The Seattle City Council has passed amendments to Seattle’s Sick and Safe Time Ordinance. As we previewed in another recent Legal Update, these amendments are designed to extend the more favorable Washington Paid Sick Leave provisions to employees covered under the Seattle ordinance. This is significant because the Seattle ordinance covers both exempt and non-exempt employees working in Seattle, while the state law covers only non-exempt employees.

The Seattle amendments will become effective on January 14, 2018. Some of the changes to the Seattle ordinance include:

  • Expanding the definition of “family member” to include an employee’s child of any age, and an employee’s sibling or grandchild;
  • Expanding coverage of the Seattle law to virtually all Seattle employees by changing the definition of a Tier One employer to mean at least one employee;
    • The law previously covered employers with at least four full time equivalents (FTEs);
  • Clarifying that the exemption for new Tier One or Tier Two employers to comply with Seattle’s Sick and Safe Time Ordinance only applies to Seattle’s sick and safe time requirements that are more generous than the statewide requirements (e.g., carry over time for Tier Two employers) because there is no exemption under the Washington Paid Sick Leave Statute;
  • Eliminating caps on sick and safe time usage;
  • Requiring employers to carry over at least 40 hours of an employee’s unused sick and safe time to the following year;
  • Reducing to 90 days the waiting period during which employees may not use accrued sick and safe time after starting employment;
  • Extending the break in service period to 12 months for purposes of reinstating a rehired employee’s previously accrued and unused sick and safe time;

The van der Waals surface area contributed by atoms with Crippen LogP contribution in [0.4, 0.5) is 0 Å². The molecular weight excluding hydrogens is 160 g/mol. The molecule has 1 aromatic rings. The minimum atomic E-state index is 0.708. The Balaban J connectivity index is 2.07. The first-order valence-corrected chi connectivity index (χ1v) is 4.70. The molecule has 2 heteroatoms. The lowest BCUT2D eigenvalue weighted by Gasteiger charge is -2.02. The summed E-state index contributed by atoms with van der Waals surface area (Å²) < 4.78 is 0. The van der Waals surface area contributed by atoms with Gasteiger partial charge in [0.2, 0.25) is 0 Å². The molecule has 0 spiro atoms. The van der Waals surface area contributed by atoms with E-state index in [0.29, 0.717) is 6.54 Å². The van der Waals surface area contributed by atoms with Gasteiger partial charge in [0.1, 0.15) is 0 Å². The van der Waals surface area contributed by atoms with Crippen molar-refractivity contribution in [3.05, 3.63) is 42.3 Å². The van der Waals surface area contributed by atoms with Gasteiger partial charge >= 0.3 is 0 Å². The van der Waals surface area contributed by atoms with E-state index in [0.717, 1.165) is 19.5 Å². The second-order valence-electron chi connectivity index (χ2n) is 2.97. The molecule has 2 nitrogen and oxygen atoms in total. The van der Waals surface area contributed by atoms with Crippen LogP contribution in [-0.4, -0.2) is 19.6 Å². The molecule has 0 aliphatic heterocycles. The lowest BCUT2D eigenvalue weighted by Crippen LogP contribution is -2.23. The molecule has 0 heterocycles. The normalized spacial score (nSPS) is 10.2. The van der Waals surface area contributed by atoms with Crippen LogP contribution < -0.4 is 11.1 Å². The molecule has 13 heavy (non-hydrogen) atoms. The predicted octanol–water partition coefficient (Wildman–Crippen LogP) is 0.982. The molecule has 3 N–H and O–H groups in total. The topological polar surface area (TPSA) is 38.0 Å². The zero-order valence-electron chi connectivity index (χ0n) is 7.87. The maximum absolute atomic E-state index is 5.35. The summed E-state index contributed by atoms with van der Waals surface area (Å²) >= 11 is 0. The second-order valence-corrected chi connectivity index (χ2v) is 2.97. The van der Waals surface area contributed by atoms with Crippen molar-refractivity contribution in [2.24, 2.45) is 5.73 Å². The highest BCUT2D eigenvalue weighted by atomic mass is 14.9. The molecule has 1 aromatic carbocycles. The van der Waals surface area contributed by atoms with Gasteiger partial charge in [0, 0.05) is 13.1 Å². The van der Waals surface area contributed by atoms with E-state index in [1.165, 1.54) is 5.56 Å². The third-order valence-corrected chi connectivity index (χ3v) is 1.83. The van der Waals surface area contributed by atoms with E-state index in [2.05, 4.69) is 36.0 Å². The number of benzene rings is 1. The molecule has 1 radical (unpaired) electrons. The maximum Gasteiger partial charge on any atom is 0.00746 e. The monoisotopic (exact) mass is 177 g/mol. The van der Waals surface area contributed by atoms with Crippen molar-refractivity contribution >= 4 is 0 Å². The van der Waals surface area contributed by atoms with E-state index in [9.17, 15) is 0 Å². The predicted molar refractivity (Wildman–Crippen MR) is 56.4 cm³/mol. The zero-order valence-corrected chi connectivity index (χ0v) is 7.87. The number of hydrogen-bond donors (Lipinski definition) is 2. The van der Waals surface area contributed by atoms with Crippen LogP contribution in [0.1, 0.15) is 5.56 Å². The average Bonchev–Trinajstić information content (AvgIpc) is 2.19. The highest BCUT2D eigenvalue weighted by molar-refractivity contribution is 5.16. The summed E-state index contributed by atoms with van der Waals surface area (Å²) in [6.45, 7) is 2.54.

• Clarifying that employers must allow employees to use sick and safe time in the smallest increment in which compensation is tracked;
  • Adding that an employer’s verification requirements may not impose an unreasonable burden or expense on the employee;
  • Enacting an expiration date of December 31, 2018, for collective bargaining agreement (CBA) waivers of Seattle’s requirements when the CBA contains provisions that are more generous than the statewide paid sick and safe time law:
    • Seattle’s more generous requirements include Tier Two and Three carry over requirements and Tier Three accrual requirements;
    • This amendment allows these CBA waivers in effect on December 31, 2018, to stay in place until the expiration of the CBA;
  • Requiring employers seeking to extend their waiver until the expiration of the CBA in place on December 31, 2018, to file information on the pertinent CBA with the Office of Labor Standards (OLS);
  • Changing the threshold for employees who occasionally work in Seattle:
    • The threshold for occasional basis employees is currently 240 hours within one year;
    • The amendments allow the OLS Director to define the new threshold in yet to be promulgated rules;
  • Eliminating the exemption for employees participating in a work study program; and
  • Imposing new notification and recordkeeping requirements on employers, including what must be included in a written paid sick and safe time policy.

What This Means for Employers With Employees Working in Seattle:

Employers with employees working in Seattle should amend their written paid sick and safe time policies to incorporate these new changes before January 14, 2018. Employers should also note that the Seattle ordinance has always covered exempt employees, but the Washington Paid Sick Leave Statute covers only employees who are non-exempt under the Washington Minimum Wage Act. Employers must therefore carefully draft their policies for compliance with both laws. In the case of conflicts between the state and local laws, an employer must apply the law that is most favorable to employees.

If you have any questions about the proposed amendments (including whether and when you will need to amend your policies), or would like assistance updating your policies, we recommend consulting legal counsel.